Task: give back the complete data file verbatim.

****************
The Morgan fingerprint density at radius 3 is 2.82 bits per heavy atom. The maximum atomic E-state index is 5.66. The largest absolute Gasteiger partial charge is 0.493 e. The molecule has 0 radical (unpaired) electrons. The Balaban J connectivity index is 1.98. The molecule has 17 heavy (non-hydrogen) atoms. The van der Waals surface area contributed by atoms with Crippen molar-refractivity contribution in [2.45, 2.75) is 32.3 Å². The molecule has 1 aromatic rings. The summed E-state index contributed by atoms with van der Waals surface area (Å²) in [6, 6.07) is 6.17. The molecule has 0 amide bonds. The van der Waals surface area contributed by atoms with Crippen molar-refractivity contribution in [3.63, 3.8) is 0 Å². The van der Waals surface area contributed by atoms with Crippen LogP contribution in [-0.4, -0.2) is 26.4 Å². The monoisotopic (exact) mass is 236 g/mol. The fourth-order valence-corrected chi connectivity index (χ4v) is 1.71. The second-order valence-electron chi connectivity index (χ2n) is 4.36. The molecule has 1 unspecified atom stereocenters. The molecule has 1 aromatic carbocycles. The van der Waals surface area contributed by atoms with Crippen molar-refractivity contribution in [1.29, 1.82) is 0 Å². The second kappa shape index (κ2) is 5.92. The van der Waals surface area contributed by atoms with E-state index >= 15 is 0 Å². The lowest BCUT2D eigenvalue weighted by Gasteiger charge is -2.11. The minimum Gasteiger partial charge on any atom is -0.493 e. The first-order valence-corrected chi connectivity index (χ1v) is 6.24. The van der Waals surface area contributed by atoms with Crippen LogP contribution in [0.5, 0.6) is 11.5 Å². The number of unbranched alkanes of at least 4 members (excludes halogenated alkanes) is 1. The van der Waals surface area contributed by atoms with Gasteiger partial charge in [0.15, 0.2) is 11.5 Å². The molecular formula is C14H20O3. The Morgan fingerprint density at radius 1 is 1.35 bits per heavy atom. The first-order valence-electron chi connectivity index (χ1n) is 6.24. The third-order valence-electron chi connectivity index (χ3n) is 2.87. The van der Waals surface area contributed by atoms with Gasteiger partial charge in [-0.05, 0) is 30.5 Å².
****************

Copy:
The Morgan fingerprint density at radius 3 is 2.82 bits per heavy atom. The maximum atomic E-state index is 5.66. The largest absolute Gasteiger partial charge is 0.493 e. The molecule has 0 radical (unpaired) electrons. The Balaban J connectivity index is 1.98. The molecule has 17 heavy (non-hydrogen) atoms. The van der Waals surface area contributed by atoms with Crippen molar-refractivity contribution in [2.45, 2.75) is 32.3 Å². The molecule has 1 aromatic rings. The summed E-state index contributed by atoms with van der Waals surface area (Å²) in [6, 6.07) is 6.17. The molecule has 0 amide bonds. The van der Waals surface area contributed by atoms with Crippen molar-refractivity contribution in [3.63, 3.8) is 0 Å². The van der Waals surface area contributed by atoms with Crippen LogP contribution in [-0.4, -0.2) is 26.4 Å². The monoisotopic (exact) mass is 236 g/mol. The fourth-order valence-corrected chi connectivity index (χ4v) is 1.71. The second-order valence-electron chi connectivity index (χ2n) is 4.36. The molecule has 1 unspecified atom stereocenters. The molecule has 1 aromatic carbocycles. The van der Waals surface area contributed by atoms with Crippen molar-refractivity contribution in [1.29, 1.82) is 0 Å². The second kappa shape index (κ2) is 5.92. The van der Waals surface area contributed by atoms with E-state index >= 15 is 0 Å². The lowest BCUT2D eigenvalue weighted by Gasteiger charge is -2.11. The minimum Gasteiger partial charge on any atom is -0.493 e. The first-order valence-corrected chi connectivity index (χ1v) is 6.24. The van der Waals surface area contributed by atoms with Crippen LogP contribution in [0.5, 0.6) is 11.5 Å². The number of unbranched alkanes of at least 4 members (excludes halogenated alkanes) is 1. The van der Waals surface area contributed by atoms with Gasteiger partial charge in [0.15, 0.2) is 11.5 Å². The molecular formula is C14H20O3. The Morgan fingerprint density at radius 1 is 1.35 bits per heavy atom. The first-order valence-electron chi connectivity index (χ1n) is 6.24. The third-order valence-electron chi connectivity index (χ3n) is 2.87. The van der Waals surface area contributed by atoms with Gasteiger partial charge in [-0.05, 0) is 30.5 Å².